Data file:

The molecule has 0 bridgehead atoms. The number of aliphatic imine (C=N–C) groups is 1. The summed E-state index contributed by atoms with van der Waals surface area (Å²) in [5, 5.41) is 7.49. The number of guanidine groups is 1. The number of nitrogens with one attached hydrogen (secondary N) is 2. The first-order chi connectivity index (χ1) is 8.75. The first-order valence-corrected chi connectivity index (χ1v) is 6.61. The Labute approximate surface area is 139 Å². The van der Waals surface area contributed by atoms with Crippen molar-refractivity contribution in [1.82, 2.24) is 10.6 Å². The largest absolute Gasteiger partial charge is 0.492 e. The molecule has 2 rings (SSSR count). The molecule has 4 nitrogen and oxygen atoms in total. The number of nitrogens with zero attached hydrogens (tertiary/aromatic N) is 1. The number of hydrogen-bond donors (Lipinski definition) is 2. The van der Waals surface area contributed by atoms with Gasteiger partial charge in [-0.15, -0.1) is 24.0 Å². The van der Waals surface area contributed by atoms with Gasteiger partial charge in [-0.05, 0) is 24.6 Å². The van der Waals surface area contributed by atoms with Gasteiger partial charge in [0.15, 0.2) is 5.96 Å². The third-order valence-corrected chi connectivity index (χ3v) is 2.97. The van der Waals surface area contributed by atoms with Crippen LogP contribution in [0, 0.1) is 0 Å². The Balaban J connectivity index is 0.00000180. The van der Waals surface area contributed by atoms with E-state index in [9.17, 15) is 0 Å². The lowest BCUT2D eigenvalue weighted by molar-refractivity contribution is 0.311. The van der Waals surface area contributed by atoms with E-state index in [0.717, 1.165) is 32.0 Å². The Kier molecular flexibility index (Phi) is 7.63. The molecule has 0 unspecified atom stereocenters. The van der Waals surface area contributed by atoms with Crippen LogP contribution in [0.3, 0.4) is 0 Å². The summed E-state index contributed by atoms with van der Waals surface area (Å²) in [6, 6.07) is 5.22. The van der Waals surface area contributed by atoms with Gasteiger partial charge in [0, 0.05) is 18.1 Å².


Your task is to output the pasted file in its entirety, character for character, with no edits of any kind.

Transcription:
The molecule has 0 bridgehead atoms. The number of aliphatic imine (C=N–C) groups is 1. The summed E-state index contributed by atoms with van der Waals surface area (Å²) in [5, 5.41) is 7.49. The number of guanidine groups is 1. The number of nitrogens with one attached hydrogen (secondary N) is 2. The first-order chi connectivity index (χ1) is 8.75. The first-order valence-corrected chi connectivity index (χ1v) is 6.61. The Labute approximate surface area is 139 Å². The van der Waals surface area contributed by atoms with Crippen molar-refractivity contribution in [1.82, 2.24) is 10.6 Å². The largest absolute Gasteiger partial charge is 0.492 e. The molecule has 2 rings (SSSR count). The molecule has 4 nitrogen and oxygen atoms in total. The number of nitrogens with zero attached hydrogens (tertiary/aromatic N) is 1. The number of hydrogen-bond donors (Lipinski definition) is 2. The van der Waals surface area contributed by atoms with Gasteiger partial charge in [-0.15, -0.1) is 24.0 Å². The van der Waals surface area contributed by atoms with Gasteiger partial charge in [-0.05, 0) is 24.6 Å². The van der Waals surface area contributed by atoms with Gasteiger partial charge in [0.15, 0.2) is 5.96 Å². The third-order valence-corrected chi connectivity index (χ3v) is 2.97. The van der Waals surface area contributed by atoms with Crippen LogP contribution in [0, 0.1) is 0 Å². The Balaban J connectivity index is 0.00000180. The van der Waals surface area contributed by atoms with E-state index in [9.17, 15) is 0 Å². The lowest BCUT2D eigenvalue weighted by molar-refractivity contribution is 0.311. The van der Waals surface area contributed by atoms with E-state index in [0.717, 1.165) is 32.0 Å². The Kier molecular flexibility index (Phi) is 7.63. The molecule has 0 unspecified atom stereocenters. The van der Waals surface area contributed by atoms with Crippen LogP contribution in [0.3, 0.4) is 0 Å². The summed E-state index contributed by atoms with van der Waals surface area (Å²) in [6, 6.07) is 5.22. The van der Waals surface area contributed by atoms with Gasteiger partial charge in [0, 0.05) is 18.1 Å².